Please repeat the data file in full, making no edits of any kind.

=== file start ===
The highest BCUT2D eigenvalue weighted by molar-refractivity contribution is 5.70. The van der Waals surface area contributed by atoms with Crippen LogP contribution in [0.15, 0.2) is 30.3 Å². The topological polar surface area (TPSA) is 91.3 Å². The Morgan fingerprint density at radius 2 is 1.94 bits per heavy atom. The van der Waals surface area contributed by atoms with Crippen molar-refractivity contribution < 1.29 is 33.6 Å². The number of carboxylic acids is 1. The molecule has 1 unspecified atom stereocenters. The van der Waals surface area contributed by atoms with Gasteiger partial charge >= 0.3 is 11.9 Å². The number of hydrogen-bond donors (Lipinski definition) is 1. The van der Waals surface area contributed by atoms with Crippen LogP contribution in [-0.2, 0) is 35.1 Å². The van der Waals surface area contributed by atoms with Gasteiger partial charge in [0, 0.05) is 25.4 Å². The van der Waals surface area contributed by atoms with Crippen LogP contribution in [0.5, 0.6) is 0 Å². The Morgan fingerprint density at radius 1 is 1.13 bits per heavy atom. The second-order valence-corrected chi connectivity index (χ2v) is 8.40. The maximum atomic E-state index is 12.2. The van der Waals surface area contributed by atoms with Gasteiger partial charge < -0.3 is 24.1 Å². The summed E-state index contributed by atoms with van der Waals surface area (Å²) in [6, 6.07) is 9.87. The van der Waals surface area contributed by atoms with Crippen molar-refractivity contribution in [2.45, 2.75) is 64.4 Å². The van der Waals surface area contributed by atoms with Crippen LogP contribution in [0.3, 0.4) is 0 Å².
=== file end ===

The highest BCUT2D eigenvalue weighted by molar-refractivity contribution is 5.70. The van der Waals surface area contributed by atoms with Crippen LogP contribution in [0.15, 0.2) is 30.3 Å². The topological polar surface area (TPSA) is 91.3 Å². The Morgan fingerprint density at radius 2 is 1.94 bits per heavy atom. The van der Waals surface area contributed by atoms with Crippen molar-refractivity contribution < 1.29 is 33.6 Å². The number of carboxylic acids is 1. The molecule has 1 unspecified atom stereocenters. The van der Waals surface area contributed by atoms with Gasteiger partial charge >= 0.3 is 11.9 Å². The number of hydrogen-bond donors (Lipinski definition) is 1. The van der Waals surface area contributed by atoms with Crippen LogP contribution in [-0.2, 0) is 35.1 Å². The van der Waals surface area contributed by atoms with Gasteiger partial charge in [0, 0.05) is 25.4 Å². The van der Waals surface area contributed by atoms with Crippen LogP contribution in [0.5, 0.6) is 0 Å². The Morgan fingerprint density at radius 1 is 1.13 bits per heavy atom. The second-order valence-corrected chi connectivity index (χ2v) is 8.40. The maximum atomic E-state index is 12.2. The van der Waals surface area contributed by atoms with Gasteiger partial charge < -0.3 is 24.1 Å². The summed E-state index contributed by atoms with van der Waals surface area (Å²) in [6, 6.07) is 9.87. The van der Waals surface area contributed by atoms with Crippen molar-refractivity contribution in [2.45, 2.75) is 64.4 Å². The van der Waals surface area contributed by atoms with Crippen LogP contribution in [0.3, 0.4) is 0 Å².